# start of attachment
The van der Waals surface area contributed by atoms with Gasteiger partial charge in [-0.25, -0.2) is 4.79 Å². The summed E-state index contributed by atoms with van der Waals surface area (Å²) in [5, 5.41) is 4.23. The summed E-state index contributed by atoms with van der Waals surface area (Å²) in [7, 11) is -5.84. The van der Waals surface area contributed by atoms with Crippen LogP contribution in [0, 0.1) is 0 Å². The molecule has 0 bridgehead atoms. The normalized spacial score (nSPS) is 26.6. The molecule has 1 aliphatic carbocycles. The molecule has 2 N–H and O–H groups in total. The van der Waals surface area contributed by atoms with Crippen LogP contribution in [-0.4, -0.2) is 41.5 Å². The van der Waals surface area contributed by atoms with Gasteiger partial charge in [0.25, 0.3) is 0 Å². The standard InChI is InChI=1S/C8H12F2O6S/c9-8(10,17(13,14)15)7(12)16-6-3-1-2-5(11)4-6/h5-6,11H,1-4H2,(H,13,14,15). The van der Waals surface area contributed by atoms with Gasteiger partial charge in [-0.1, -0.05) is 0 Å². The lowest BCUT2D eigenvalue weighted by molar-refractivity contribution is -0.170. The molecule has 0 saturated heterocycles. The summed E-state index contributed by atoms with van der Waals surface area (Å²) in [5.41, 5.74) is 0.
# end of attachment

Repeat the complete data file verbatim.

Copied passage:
The van der Waals surface area contributed by atoms with Gasteiger partial charge in [-0.25, -0.2) is 4.79 Å². The summed E-state index contributed by atoms with van der Waals surface area (Å²) in [5, 5.41) is 4.23. The summed E-state index contributed by atoms with van der Waals surface area (Å²) in [7, 11) is -5.84. The van der Waals surface area contributed by atoms with Crippen LogP contribution in [0, 0.1) is 0 Å². The molecule has 0 bridgehead atoms. The normalized spacial score (nSPS) is 26.6. The molecule has 1 aliphatic carbocycles. The molecule has 2 N–H and O–H groups in total. The van der Waals surface area contributed by atoms with Crippen LogP contribution in [-0.4, -0.2) is 41.5 Å². The van der Waals surface area contributed by atoms with Gasteiger partial charge in [0.25, 0.3) is 0 Å². The standard InChI is InChI=1S/C8H12F2O6S/c9-8(10,17(13,14)15)7(12)16-6-3-1-2-5(11)4-6/h5-6,11H,1-4H2,(H,13,14,15). The van der Waals surface area contributed by atoms with Gasteiger partial charge in [-0.1, -0.05) is 0 Å². The lowest BCUT2D eigenvalue weighted by molar-refractivity contribution is -0.170. The molecule has 0 saturated heterocycles. The summed E-state index contributed by atoms with van der Waals surface area (Å²) in [5.41, 5.74) is 0.